When he is eventually released from federal prison in Otisville, former State Senate Majority Leader Dean Skelos will serve the more than two years remaining on his political corruption sentence in home confinement, a spokeswoman for the federal Bureau of Prisons said Thursday.
Federal officials said Wednesday that Skelos had tested positive for the disease while serving his 51-month sentence in the Orange County institution and would be released to some type of home confinement. The officials added that Skelos had shown no symptoms of the disease since April 8 but had been placed in quarantine.
At the time of the federal announcement, the 72-year-old Skelos was awaiting the outcome of a motion he had filed in federal court in Manhattan to be released because of the high risk of catching the disease within the prison, because of his age and health.
Skelos’ s doctor said in court papers that the former Senate leader showed signs of pre-diabetes, which could evolve into diabetes.
In an effort to stop the spread of the coronavirus in federal prisons, Attorney General William Barr several weeks ago ordered the institutions to give priority to releasing the “most vulnerable inmates” and older inmates who “no longer pose a threat.”
Skelos’ prison sentence is not up until August, 2022.
A spokeswoman for the Bureau of Prisons in Washington said that under the release program, inmates who are selected typically have to be quarantined at their institution for two weeks, and then the federal Probation Department has to approve the conditions of home confinement.
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The spokeswoman, Sue Allison, said she could not talk about the particulars of Skelos’ situation. As of Thursday night he was still in Otisville, according to the Federal Prison Registry.
Skelos and his son Adam were convicted in 2018 in connection with charges that the former majority leader pressured businesses into giving his son $300,000 in bribes and extortion payments. Adam Skelos was sentenced to four years in prison for his part in the scheme.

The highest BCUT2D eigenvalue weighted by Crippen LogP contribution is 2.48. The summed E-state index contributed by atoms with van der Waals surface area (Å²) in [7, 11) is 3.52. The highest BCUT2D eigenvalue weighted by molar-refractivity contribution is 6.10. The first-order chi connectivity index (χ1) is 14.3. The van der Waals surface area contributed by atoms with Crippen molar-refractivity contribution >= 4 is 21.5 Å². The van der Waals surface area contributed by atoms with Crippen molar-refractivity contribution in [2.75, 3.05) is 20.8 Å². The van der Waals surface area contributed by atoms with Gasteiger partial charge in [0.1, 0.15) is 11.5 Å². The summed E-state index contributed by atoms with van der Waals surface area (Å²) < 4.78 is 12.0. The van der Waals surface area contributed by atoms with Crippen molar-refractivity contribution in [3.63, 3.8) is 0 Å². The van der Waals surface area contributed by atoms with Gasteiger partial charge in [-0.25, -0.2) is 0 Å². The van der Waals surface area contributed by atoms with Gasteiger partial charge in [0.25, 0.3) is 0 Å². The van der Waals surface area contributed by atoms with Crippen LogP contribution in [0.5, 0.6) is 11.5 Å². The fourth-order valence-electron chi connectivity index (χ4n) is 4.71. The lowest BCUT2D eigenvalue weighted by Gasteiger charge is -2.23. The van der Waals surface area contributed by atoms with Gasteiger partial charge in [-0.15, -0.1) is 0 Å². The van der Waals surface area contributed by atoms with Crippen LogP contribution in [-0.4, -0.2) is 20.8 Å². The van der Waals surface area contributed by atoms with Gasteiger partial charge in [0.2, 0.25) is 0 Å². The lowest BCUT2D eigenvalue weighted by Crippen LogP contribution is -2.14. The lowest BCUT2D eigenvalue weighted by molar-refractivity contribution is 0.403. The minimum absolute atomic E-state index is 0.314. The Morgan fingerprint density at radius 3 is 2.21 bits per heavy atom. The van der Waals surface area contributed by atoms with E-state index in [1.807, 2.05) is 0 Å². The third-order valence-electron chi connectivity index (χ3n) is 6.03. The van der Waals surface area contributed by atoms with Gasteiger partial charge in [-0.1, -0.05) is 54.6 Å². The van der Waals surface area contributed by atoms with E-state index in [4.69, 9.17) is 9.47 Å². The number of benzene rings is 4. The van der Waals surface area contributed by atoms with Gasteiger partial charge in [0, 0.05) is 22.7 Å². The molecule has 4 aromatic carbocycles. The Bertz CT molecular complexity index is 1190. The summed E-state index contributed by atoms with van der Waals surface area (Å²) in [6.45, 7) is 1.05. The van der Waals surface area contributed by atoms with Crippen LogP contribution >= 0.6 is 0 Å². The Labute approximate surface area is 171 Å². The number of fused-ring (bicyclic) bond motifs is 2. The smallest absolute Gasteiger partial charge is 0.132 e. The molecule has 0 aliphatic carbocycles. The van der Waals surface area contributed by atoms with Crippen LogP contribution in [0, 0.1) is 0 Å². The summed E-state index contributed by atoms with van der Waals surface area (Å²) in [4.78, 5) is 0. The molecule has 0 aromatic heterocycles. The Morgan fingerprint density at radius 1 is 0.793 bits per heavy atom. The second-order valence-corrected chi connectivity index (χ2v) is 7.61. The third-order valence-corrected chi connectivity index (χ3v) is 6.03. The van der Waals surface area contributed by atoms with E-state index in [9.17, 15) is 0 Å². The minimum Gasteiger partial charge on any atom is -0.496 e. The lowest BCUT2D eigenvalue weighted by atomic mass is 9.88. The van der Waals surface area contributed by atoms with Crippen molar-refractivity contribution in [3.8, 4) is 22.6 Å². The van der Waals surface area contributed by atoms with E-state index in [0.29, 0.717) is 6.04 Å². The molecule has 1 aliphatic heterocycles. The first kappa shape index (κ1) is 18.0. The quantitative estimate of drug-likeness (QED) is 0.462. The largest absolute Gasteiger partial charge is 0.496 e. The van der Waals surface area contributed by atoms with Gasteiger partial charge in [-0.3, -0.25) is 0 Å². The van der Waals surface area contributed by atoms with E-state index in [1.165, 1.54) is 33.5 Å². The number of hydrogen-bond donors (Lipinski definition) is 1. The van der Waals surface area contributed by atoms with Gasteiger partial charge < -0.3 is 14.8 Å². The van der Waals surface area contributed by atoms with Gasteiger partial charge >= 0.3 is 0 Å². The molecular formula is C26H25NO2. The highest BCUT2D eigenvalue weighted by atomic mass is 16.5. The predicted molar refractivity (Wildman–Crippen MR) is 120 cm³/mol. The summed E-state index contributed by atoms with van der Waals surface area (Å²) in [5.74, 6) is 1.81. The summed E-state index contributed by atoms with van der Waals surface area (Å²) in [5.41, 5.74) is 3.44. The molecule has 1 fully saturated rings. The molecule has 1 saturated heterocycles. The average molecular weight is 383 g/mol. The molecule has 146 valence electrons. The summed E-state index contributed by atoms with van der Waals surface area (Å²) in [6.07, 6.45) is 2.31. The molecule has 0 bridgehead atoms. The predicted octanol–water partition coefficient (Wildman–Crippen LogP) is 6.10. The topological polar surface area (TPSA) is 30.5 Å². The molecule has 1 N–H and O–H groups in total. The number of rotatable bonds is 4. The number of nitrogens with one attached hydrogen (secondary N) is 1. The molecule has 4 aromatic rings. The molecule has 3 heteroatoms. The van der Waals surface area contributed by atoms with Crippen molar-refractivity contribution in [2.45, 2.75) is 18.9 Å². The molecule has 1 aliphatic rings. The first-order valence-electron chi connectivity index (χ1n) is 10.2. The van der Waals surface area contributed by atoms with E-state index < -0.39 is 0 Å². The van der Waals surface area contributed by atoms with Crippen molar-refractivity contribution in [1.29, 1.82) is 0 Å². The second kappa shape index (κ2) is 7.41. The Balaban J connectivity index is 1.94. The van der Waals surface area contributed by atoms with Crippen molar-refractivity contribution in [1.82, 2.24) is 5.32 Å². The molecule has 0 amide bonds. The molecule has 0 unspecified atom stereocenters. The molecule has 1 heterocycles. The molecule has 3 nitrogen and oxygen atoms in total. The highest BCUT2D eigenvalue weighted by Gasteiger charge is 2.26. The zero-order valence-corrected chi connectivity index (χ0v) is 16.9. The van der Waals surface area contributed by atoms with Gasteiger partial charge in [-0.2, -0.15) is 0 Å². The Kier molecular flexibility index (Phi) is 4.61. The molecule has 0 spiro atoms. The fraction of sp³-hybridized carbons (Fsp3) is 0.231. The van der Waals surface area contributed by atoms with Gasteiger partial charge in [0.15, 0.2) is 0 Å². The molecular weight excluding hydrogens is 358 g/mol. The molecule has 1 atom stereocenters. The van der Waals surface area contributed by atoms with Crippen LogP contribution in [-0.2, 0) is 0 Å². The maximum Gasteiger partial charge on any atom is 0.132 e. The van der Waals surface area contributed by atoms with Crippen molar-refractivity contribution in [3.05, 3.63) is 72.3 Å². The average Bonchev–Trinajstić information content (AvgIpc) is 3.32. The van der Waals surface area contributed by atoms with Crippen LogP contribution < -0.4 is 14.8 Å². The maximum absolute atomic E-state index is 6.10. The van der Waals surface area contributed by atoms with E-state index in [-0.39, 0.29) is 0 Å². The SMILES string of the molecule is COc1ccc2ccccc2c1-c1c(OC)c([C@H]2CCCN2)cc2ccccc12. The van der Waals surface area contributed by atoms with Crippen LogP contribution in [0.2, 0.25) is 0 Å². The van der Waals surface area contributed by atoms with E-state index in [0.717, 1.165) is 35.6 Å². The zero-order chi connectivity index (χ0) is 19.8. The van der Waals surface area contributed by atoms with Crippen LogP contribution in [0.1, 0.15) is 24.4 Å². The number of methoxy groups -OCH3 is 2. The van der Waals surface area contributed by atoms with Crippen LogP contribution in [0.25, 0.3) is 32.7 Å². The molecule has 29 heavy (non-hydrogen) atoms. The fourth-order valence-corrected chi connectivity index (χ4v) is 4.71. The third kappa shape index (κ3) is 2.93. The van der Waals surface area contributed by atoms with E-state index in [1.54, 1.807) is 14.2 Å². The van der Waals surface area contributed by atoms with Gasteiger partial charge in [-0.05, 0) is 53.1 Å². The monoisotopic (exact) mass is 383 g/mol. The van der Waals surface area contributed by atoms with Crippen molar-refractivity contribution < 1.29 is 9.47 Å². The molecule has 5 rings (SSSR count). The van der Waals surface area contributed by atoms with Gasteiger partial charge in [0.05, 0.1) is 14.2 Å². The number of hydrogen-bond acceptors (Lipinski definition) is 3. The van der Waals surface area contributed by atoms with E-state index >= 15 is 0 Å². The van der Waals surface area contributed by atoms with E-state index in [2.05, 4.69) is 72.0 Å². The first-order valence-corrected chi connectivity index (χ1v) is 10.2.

In court papers, Skelos’ attorneys have proposed that he be released for confinement to his home in Rockville Centre to live with his wife, Gail. Mrs. Skelos would pick him up at Otisville and drive him directly to Rockville Centre.
“Mr. Skelos would then endure a fourteen-day self-quarantine restricted to a single bedroom within the home itself to ensure both his and Gail’s safety,” said the proposal filed in early April by attorneys G. Robert Gage and Alexandra Shapiro.
“After that, Gail would perform all essential functions outside the home, including grocery shopping, while exercising the utmost care to maintain social distancing,“ the proposal continued.
The home confinement conditions Skelos’ lawyer proposed, they said, are better than the anti-viral conditions at Otisville, where their client lives in a dorm, with beds 1 ½ feet apart and communal facilities, including showers. One inmate at Otisville collapsed in a shower and was diagnosed with the coronavirus, the lawyers said.
The lawyers could not immediately be reached for comment.
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